Remember the good old days (a few weeks ago) when the market’s biggest worry was an unfriendly speech from a Federal Reserve banker?  Things have gotten a lot more serious during the past few days as terrorism, Middle East war and spiking oil prices have set the markets on their collective ear. Oil did spike north of 78 bucks this morning. It’s now back to about $77.50.
 
Meanwhile, earnings reports continue to roll in.  EMC met its lowered guidance.  General Electric also matched estimates for last quarter.  The big losers of the day may be the big homebuilder DR Horton, and the big bookseller, Borders.  Last night, DR Horton cut its full-year estimate by almost a third due to the deteriorating conditions in residential real estate.  Borders said lower-than-expected sales will cause it a bigger loss than expected in the second quarter.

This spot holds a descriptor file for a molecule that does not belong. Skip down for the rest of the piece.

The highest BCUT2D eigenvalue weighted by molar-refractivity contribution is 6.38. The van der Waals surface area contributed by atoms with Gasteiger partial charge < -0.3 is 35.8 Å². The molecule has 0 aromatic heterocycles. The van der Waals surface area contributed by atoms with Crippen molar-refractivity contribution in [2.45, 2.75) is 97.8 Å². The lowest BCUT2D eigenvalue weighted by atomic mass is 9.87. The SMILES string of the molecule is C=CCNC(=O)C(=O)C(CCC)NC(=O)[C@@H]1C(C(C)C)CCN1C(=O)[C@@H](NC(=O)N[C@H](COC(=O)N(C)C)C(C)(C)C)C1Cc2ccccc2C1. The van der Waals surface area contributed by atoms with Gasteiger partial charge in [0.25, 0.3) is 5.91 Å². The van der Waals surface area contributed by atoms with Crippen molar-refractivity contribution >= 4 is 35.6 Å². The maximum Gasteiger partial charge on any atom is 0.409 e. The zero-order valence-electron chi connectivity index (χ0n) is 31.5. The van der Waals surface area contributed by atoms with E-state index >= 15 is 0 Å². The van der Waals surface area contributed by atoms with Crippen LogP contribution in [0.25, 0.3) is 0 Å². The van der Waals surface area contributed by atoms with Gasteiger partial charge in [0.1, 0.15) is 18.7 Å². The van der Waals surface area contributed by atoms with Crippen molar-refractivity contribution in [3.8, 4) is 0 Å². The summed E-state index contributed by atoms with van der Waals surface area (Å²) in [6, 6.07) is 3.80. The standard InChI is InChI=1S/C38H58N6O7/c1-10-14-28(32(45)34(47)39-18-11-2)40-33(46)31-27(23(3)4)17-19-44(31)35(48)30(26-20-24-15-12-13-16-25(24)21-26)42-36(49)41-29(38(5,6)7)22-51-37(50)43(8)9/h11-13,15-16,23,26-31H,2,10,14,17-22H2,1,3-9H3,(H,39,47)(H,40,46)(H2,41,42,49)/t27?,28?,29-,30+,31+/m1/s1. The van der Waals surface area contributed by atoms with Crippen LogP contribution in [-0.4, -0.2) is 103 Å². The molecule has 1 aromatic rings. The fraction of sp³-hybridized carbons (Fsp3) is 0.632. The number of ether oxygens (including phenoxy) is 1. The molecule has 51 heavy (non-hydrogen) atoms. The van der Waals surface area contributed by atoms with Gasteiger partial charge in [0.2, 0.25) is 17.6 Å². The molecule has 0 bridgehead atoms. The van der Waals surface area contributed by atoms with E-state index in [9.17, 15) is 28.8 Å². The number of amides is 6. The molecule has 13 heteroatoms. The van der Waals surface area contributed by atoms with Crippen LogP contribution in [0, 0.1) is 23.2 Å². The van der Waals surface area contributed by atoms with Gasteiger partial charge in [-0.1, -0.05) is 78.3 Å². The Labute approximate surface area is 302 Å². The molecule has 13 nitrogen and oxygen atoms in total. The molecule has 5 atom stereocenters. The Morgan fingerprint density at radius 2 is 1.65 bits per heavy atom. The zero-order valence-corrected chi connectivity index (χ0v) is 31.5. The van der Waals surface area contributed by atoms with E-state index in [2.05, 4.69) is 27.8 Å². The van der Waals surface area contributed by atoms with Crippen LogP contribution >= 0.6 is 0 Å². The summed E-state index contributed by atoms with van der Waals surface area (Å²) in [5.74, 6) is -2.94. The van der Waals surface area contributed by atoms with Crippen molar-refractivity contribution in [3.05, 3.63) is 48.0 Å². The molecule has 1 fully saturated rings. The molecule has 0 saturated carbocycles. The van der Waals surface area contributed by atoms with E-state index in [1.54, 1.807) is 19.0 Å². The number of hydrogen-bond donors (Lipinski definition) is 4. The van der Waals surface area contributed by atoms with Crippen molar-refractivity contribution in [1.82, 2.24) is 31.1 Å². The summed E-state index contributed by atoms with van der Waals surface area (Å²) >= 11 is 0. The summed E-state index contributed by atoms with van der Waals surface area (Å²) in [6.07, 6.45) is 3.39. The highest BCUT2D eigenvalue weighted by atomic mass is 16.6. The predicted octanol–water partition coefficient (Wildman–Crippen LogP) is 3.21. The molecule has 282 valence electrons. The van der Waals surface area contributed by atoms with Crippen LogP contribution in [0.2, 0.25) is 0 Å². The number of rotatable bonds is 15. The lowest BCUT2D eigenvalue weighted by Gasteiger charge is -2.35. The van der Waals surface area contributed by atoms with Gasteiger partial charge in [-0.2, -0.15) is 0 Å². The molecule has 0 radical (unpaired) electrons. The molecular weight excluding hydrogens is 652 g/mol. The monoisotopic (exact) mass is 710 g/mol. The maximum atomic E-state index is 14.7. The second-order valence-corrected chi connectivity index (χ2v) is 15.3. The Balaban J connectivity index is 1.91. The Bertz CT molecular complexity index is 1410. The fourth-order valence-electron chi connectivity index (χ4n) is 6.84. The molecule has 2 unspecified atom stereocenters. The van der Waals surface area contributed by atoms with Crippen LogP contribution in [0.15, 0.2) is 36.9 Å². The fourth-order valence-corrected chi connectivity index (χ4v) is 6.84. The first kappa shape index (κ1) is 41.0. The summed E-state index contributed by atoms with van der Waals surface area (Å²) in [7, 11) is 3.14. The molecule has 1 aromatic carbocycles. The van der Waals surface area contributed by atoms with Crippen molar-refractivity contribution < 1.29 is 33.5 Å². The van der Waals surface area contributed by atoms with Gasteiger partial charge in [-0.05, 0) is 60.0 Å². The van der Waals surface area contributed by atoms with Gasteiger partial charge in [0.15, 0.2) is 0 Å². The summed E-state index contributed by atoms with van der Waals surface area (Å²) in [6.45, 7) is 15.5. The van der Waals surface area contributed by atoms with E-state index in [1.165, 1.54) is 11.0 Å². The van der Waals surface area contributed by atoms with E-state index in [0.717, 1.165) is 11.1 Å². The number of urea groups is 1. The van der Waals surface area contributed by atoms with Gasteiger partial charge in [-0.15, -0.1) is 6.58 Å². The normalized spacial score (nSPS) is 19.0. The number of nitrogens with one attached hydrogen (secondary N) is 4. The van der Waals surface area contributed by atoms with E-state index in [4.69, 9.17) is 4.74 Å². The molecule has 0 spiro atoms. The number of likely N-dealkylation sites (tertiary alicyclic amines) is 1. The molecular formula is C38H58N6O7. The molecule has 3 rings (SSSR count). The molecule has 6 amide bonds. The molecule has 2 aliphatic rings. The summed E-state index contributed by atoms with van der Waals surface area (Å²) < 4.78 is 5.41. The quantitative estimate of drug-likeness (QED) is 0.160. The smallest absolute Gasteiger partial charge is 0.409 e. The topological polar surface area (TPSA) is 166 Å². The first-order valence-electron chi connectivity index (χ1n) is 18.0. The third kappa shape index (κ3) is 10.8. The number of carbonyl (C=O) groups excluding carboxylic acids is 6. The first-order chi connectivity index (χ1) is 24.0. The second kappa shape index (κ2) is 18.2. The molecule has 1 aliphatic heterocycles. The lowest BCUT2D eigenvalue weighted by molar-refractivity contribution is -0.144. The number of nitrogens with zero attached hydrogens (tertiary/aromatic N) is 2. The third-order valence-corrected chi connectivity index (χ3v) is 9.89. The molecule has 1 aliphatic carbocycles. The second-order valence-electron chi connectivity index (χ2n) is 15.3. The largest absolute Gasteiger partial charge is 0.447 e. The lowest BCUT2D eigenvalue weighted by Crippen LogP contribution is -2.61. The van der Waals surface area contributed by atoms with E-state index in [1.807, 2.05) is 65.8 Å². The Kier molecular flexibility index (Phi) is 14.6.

The winner of the morning will be Petco.  Petco is being bought out by a private equity group at a 49 percent premium to last night’s closing price.
 
The futures look fairly neutral on their > 
 
July 13, 2006
 
Let’s start with the good news this morning.  That won’t take very long. 
 
Pepsi reported profit that beat estimates by three cents per share and Marriott’s revenue per room was up 10% from a year ago and profits were up 35% last quarter, beating estimates by 2 cents per share.  Okay, that’s it for the good news.
 
On the other side of the proverbial news fence, the expanding hostilities in Lebanon and Gaza have the Israeli stock market off almost 5 percent.  Compounding the problem, a reported explosion in a Nigerian pipeline has the price of oil up over 75 dollars per barrel.
 
Walmart was downgraded from “buy” to “neutral” at a major brokerage house this morning.  Walmart is off about 2 percent in pre-market trading.
 
And, just in case the geo-political situation stabilizes later in the today, the President of the Minneapolis Fed is giving a speech on prospects for the economy later today.